AI could be used to guide drug therapy for heart failure

UK researchers have used artificial intelligence (AI) to develop a way to identify patients with heart failure who would benefit from treatment with beta blockers, by interrogating data from nine landmark clinical trials.

The study applied machine learning to trial data involving 15,659 patients who were being treated for heart failure with reduced ejection fraction (HFrEF), a form of heart failure where the left side of the heart isn’t able to pump blood effectively around the body.

Among this group, 12,823 had normal heart rhythm, while 2,837 had atrial fibrillation, a disorder that is often associated with heart failure and typically means patients have a poorer prognosis, despite improvements in drug therapy for HFrEF.

Beta blockers are a standard therapy for people with heart failure, but haven’t been able to improve survival in people with AF in trials. The researchers wanted to see if their AI could select the patients who would benefit the most from treatment with them.

In the study – which is published in The Lancet – the AI examined different underlying health conditions for each patient, as well as the interactions of these conditions, to identify the profile of a patient who would be expected to respond to beta blocker therapy.

In patients with AF, the research found a cluster of patients who had a substantial reduction in death with beta blockers – from 15% to 9%. The group included younger patients with lower rates of prior heart attack but similar heart function to the average AF patient.

Meanwhile, the AI also identified the group with normal heart rhythm most likely to get a benefit from beta blocker treatment as patients with older age, less severe symptoms and a lower heart rate than average.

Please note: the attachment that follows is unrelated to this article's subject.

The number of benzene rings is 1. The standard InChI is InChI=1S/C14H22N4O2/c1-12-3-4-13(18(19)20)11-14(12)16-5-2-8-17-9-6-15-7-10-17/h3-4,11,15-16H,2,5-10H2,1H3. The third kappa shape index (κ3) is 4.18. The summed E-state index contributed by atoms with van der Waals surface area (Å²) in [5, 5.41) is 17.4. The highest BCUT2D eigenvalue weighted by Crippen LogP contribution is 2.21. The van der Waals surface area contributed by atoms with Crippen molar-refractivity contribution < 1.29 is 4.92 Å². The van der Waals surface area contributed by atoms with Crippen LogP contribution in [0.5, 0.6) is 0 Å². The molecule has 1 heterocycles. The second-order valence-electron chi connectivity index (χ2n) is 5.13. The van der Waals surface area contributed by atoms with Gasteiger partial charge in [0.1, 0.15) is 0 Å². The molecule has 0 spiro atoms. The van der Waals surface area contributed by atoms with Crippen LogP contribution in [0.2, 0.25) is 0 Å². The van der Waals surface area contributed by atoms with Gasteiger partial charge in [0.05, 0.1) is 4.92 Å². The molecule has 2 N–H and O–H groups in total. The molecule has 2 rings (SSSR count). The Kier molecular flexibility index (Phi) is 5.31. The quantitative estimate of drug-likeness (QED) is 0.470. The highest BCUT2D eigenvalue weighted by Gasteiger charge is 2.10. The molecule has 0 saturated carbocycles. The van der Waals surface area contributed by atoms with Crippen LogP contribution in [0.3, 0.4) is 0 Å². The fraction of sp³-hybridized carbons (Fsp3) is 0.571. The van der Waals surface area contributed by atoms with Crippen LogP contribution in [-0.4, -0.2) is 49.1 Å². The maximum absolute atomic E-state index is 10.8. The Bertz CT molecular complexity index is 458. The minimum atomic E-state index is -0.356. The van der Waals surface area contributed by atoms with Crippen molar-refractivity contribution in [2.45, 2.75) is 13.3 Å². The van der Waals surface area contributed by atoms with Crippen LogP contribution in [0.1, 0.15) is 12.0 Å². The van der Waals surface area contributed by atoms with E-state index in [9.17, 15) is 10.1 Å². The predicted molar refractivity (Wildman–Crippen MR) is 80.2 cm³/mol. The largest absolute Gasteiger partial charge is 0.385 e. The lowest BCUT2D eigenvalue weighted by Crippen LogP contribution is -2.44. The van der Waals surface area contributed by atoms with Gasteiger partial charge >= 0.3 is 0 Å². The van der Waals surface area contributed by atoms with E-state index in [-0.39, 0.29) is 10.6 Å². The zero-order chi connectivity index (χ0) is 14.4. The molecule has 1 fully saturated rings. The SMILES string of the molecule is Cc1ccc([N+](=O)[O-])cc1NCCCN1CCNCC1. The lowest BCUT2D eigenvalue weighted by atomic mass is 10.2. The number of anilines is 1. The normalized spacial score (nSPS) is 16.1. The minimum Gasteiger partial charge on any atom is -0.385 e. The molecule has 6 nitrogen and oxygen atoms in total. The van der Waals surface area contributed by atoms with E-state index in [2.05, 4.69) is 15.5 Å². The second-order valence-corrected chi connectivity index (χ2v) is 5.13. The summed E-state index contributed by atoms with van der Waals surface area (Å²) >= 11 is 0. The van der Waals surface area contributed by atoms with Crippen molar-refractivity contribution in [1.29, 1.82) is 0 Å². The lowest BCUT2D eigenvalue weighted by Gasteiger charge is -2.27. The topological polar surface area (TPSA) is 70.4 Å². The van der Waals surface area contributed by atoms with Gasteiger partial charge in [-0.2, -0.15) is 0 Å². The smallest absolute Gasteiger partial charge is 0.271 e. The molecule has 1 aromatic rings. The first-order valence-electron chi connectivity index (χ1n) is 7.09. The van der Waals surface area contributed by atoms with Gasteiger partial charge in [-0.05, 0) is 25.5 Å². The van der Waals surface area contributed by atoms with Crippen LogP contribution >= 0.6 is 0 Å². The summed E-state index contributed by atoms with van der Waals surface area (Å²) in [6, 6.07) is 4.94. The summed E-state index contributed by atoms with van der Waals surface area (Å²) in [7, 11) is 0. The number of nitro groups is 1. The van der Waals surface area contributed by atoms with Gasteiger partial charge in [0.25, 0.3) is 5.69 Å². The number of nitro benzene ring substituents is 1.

The authors, from the University of Birmingham’s cardAIc group, concluded that applying the AI prospectively to patient therapy could provide an individualised approach to treatment that “accounts for comorbidities, thereby contributing to improvements in patient wellbeing”.

They also suggested the same approach could be applied across the spectrum of therapies for heart failure, as well as in other cardiovascular and non-cardiovascular conditions.

“We hope these important research findings will be used to shape healthcare policy and improve treatment and outcomes for patients with heart failure,” said lead author Dr Andreas Karwath, Rutherford Research Fellow at the University of Birmingham.

AI has also been used to try to identify atrial fibrillation in primary care using data from electrocardiogram monitoring, although a recent study suggested that the approach still isn’t ready to replace trained specialists.

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